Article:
It's hard not to enjoy Boris Johnson. As much of Europe, including the U.K., turns inward and throws up fences in vain attempts to ward off a global economic storm, London's mayor is arguing for open borders and trying to poach investors from France.
Traveling in India this week, Johnson lobbied -- in his disarming, stand-up-comedian style -- for more Indian investment in London. He understands the city will thrive or wither based on its openness to immigrants and foreign businesses.
He took a swipe at a favorite target, the French, after Industry Minister Arnaud Montebourg recently accused Indian steel magnate Lakshmi Mittal of lying and blackmail over plans to close two furnaces at the Florange plant in France, and said he wanted Mittal's company out the country.
This was an extraordinary outburst. ArcelorMittal employs about 20,000 people in France, of which it plans to fire slightly more than 600. The company reported a net loss of $709 million in the third quarter amid rising overcapacity in the global steel industry. Prime Minister Francois Hollande has pledged to save the jobs and says nationalizing the Florange plant is on the table.
"Venez a Londres, mes amis!" Johnson said to his Indian hosts in video comments, inviting Mittal to move operations to the U.K. and flee the "sans-culottes" he said have taken over the French government. He was referring to the French revolutionary workers of 1789 as reincarnated -- in Johnson's view -- in Montebourg and France's current socialist government.
Johnson also attacked the U.K. government's efforts to restrict immigration, arguing -- correctly -- that immigration has benefited London's industry, universities and society ever since "a bunch of pushy Italian immigrants" (that would be the Romans), founded the city.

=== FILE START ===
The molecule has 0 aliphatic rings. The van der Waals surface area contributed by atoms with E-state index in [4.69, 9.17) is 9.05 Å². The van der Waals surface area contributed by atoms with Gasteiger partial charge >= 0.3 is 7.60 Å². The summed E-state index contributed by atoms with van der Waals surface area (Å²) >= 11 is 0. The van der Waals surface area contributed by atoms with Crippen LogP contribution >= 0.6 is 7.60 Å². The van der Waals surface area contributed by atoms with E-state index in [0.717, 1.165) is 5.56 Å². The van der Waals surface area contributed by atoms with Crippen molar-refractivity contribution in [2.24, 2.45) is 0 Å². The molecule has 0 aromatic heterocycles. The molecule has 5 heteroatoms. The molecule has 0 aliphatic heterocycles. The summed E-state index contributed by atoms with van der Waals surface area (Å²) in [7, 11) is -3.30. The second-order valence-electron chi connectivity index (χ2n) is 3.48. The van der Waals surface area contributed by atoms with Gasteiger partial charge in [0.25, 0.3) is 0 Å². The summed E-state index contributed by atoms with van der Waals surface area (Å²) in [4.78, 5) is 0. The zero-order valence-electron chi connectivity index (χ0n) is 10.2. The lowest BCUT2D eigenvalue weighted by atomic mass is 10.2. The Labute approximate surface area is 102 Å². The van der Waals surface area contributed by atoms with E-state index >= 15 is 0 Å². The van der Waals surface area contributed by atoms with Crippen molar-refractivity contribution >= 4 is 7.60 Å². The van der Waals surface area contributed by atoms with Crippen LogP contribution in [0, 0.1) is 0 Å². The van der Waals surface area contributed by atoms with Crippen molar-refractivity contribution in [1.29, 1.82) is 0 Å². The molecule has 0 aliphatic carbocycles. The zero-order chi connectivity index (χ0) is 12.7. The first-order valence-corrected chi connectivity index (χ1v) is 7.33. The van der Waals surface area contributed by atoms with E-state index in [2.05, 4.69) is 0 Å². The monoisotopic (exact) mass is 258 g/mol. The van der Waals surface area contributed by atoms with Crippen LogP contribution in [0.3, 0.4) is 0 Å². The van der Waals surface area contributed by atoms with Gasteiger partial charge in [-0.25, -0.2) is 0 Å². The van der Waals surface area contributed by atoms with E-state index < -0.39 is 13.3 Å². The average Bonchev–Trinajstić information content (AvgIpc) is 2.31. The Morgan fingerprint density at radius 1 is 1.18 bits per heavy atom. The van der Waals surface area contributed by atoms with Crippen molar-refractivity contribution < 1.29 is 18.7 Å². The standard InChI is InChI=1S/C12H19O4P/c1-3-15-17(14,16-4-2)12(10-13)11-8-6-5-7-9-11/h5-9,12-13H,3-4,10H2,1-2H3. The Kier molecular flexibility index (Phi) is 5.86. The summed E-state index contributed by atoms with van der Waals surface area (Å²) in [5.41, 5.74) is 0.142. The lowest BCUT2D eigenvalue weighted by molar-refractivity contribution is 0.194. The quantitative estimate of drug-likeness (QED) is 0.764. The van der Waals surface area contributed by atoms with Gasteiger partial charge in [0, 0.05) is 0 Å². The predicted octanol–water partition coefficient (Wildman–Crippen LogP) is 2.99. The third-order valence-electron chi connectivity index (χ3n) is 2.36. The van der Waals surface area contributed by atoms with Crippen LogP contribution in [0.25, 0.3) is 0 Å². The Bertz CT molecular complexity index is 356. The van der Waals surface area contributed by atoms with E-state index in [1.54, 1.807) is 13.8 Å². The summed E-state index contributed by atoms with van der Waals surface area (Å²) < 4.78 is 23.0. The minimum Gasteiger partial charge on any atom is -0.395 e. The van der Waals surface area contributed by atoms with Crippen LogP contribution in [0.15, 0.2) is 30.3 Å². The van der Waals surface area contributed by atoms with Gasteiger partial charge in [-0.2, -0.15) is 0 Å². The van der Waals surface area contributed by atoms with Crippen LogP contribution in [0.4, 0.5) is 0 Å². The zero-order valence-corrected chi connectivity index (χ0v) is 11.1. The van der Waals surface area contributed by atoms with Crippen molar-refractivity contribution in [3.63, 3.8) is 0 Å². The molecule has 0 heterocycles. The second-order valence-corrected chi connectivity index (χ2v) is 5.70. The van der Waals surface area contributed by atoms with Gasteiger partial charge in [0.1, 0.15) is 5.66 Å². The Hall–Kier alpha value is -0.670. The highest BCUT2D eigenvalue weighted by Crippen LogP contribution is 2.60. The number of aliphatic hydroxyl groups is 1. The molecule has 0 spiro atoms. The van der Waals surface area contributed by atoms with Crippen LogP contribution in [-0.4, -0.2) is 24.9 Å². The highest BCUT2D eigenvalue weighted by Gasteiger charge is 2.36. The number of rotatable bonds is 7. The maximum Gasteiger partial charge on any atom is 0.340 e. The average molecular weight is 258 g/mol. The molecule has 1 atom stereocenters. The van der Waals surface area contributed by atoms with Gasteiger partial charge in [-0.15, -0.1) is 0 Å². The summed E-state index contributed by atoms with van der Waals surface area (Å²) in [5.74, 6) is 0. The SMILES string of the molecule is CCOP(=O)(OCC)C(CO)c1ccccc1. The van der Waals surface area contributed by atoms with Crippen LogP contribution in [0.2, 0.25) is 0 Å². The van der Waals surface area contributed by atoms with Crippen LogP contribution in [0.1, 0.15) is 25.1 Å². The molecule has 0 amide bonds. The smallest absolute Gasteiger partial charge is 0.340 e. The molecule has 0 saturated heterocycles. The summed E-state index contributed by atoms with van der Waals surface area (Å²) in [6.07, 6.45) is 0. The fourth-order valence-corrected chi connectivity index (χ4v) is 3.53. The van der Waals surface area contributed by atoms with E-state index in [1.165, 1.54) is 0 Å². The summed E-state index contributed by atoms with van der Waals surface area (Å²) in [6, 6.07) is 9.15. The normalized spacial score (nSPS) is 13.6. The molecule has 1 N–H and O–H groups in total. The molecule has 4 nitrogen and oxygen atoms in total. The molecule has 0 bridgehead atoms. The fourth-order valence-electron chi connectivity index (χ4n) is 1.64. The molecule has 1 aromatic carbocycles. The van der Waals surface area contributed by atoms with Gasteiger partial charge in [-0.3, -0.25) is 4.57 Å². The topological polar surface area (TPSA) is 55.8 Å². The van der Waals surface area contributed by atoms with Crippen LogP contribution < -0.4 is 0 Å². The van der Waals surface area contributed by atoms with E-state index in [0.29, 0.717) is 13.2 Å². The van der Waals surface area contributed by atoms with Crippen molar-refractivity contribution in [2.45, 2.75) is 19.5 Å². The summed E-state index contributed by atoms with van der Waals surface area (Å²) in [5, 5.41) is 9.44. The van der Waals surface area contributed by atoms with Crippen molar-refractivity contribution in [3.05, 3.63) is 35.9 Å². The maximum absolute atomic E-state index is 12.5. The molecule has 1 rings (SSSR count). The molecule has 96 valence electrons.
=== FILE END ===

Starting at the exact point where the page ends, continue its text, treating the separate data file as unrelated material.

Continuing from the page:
Life, of course, is not so simple. If Mittal left France for the U.K., he would sell and leave behind assets that would then continue to serve the French market for another steel company. The probability that he could keep that market and supply it from across the channel is approximately zero. That's why he bought the French operations in a hostile takeover in 2006. Besides, another Indian company, Tata Steel Ltd., this week said it was closing 12 sites in the U.K. at a cost of 900 jobs. Next to the U.K.'s manufacturing industry, the French one looks strong.
The immigration policies Johnson attacked are those of his own party, the Conservatives, and were rolled out because they are politically popular. Although he's routinely touted in the U.K. press as a potential challenger to Prime Minister David Cameron for the party's leadership and top job, Johnson faces an uphill task as London mayor to roll these anti-immigration policies back. Ordinary Britons are wary of arguments for openness right now, as they pay via higher taxes, steep public-spending cuts and a stagnant economy for wartime-scale debts incurred by the global finance industry based in London. Trade between India and the U.K., meanwhile, is small. It's certainly no substitute for trade with the rest of the European Union, which Johnson despises.
It's good, all the same, to have someone so articulate make the case for open borders and to speak out for an unpopular truth: namely that immigration and open borders are benefits.
(Marc Champion is a member of Bloomberg View's editorial board. Follow him on Twitter.)
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